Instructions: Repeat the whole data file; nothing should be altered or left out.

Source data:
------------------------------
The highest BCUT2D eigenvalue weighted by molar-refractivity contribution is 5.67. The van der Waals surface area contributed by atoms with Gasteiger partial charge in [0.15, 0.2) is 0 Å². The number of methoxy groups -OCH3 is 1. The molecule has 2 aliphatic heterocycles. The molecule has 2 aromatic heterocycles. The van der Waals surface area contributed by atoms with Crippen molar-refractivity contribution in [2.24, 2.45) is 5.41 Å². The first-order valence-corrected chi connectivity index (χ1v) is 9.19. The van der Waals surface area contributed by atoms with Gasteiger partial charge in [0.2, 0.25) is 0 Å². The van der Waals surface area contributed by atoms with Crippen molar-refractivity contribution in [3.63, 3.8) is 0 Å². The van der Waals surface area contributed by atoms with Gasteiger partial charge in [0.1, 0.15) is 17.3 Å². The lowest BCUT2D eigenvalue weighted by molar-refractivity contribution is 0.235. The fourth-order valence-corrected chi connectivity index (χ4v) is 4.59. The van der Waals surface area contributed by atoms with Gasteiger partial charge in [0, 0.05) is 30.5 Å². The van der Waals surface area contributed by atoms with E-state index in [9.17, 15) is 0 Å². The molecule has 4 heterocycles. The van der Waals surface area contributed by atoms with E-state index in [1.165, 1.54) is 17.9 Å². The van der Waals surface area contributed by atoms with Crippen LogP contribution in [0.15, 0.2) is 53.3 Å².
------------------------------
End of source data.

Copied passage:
The highest BCUT2D eigenvalue weighted by molar-refractivity contribution is 5.67. The van der Waals surface area contributed by atoms with Gasteiger partial charge in [0.15, 0.2) is 0 Å². The number of methoxy groups -OCH3 is 1. The molecule has 2 aliphatic heterocycles. The molecule has 2 aromatic heterocycles. The van der Waals surface area contributed by atoms with Crippen molar-refractivity contribution in [2.24, 2.45) is 5.41 Å². The first-order valence-corrected chi connectivity index (χ1v) is 9.19. The van der Waals surface area contributed by atoms with Gasteiger partial charge in [0.2, 0.25) is 0 Å². The van der Waals surface area contributed by atoms with Crippen molar-refractivity contribution in [3.63, 3.8) is 0 Å². The van der Waals surface area contributed by atoms with Gasteiger partial charge in [0.1, 0.15) is 17.3 Å². The lowest BCUT2D eigenvalue weighted by molar-refractivity contribution is 0.235. The fourth-order valence-corrected chi connectivity index (χ4v) is 4.59. The van der Waals surface area contributed by atoms with Gasteiger partial charge in [0, 0.05) is 30.5 Å². The van der Waals surface area contributed by atoms with E-state index in [9.17, 15) is 0 Å². The molecule has 4 heterocycles. The van der Waals surface area contributed by atoms with E-state index in [1.165, 1.54) is 17.9 Å². The van der Waals surface area contributed by atoms with Crippen LogP contribution in [0.15, 0.2) is 53.3 Å².